Originally Posted by Sensual
Evolutionary psychology may play a larger role in this. The "woods" or jungle is further back in the family tree than fruits, grass, and, if you follow the "aquatic ape" theory, -- aquatics. For obvious reasons, animalics will always be there but as long as Western culture is in power, the "clean" or "modern" scents would be most likely to dominate, at least in the profiles/pyramid.
As India and China become center stage and if they become major players, I can see trends following whatever scents they gravitate toward.
I think Oud could be a dark horse. Here's the game play scenario: The Muslim world is definitely familiar with it -- that's a pretty big chunk of territory, buying power, and tradition. The East/Far East/Southeast Asia is also moderately
familiar with it -- that's another big chunk. India is certainly not shy of wood as a predominant note, so it might only take a little marketing to win them over to Oud instead of sandalwood.
Whether or not Oud becomes a hit in the West will depend somewhat on education, politics, and more importantly, a wildly
successful fragrance incorporating the note. If Westerners are turned off by so much as one horrible oud-featured fragrance, it could make the path to success by those following a quite risky one. The education & political factors are fairly straight-forward: 1.) most don't know what oud is 2.) the Muslim vs. the West feud can make a Westerner not want to smell like their enemy.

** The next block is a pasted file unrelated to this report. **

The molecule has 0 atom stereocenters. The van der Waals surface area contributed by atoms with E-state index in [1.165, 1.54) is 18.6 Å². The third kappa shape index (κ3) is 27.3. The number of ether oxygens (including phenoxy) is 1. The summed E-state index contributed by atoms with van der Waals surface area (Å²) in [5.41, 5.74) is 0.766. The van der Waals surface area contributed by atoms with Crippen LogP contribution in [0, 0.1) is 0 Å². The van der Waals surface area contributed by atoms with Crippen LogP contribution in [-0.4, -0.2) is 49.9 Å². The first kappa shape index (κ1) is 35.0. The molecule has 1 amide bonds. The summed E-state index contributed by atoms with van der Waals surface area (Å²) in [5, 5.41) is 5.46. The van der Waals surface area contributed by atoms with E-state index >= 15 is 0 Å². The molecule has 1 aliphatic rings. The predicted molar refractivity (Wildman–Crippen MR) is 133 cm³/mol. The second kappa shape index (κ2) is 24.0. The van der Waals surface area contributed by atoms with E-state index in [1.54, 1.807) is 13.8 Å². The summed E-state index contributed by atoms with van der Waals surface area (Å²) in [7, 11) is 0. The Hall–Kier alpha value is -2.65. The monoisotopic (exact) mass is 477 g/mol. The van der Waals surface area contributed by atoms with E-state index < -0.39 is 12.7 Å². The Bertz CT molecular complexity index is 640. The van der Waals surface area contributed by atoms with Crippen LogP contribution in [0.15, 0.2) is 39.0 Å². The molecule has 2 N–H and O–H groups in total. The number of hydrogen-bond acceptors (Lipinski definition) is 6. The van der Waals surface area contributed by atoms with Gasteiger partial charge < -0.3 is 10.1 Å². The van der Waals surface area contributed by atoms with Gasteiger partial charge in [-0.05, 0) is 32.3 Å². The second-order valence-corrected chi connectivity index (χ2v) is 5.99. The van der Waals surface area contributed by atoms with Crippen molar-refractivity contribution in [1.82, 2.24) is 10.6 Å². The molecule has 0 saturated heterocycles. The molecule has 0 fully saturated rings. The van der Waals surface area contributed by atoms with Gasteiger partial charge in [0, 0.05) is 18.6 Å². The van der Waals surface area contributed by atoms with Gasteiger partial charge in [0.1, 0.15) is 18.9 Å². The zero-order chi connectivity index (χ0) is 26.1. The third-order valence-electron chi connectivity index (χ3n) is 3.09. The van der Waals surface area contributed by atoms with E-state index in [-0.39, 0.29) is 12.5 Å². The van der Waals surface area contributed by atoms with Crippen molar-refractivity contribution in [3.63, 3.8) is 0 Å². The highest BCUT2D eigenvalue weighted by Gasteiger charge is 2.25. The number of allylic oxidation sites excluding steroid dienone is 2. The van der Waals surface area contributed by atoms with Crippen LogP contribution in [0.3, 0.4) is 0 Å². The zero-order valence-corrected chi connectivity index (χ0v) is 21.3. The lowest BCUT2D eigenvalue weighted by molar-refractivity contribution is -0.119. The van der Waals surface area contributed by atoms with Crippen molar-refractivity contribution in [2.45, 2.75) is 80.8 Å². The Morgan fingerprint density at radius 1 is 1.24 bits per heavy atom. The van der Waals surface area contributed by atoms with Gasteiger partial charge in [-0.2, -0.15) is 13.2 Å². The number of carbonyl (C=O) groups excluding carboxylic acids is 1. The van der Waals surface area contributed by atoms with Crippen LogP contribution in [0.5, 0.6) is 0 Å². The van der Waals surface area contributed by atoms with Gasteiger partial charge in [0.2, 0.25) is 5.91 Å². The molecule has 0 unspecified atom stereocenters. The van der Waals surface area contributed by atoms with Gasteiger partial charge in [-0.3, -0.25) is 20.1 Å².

Wow, I really disagree with pretty much your entire post. Evolutionary psychology has nothing to do with anything here at all. I don't think Oud or the "muslim vs. western world" does either. Nor do I think "...As India and China become center stage and if they become major players, I can see trends following whatever scents they gravitate toward"
. They also wear mainstream scents. "Western", as you seem to categorize them."...as long as Western culture is in power, the "clean" or "modern" scents would be most likely to dominate, at least in the profiles/pyramid"
. I don't buy this. Its just the trend in the fragrance business and industry. Armani
do great in the "East". Kenzo
puts out some pretty clean and fresh smelling scents. Ditto for Bulgari
. Actually, Bulgari
well world wide. Clean and fresh scents. Not a bad thing. Not a western thing. But a trend thing.
Woods are just part of the drydown. I agree with the first post in this thread to an extent. But, as long as the woods are light and are delivered by an olfactory hook of juicy freshness, its likely workable.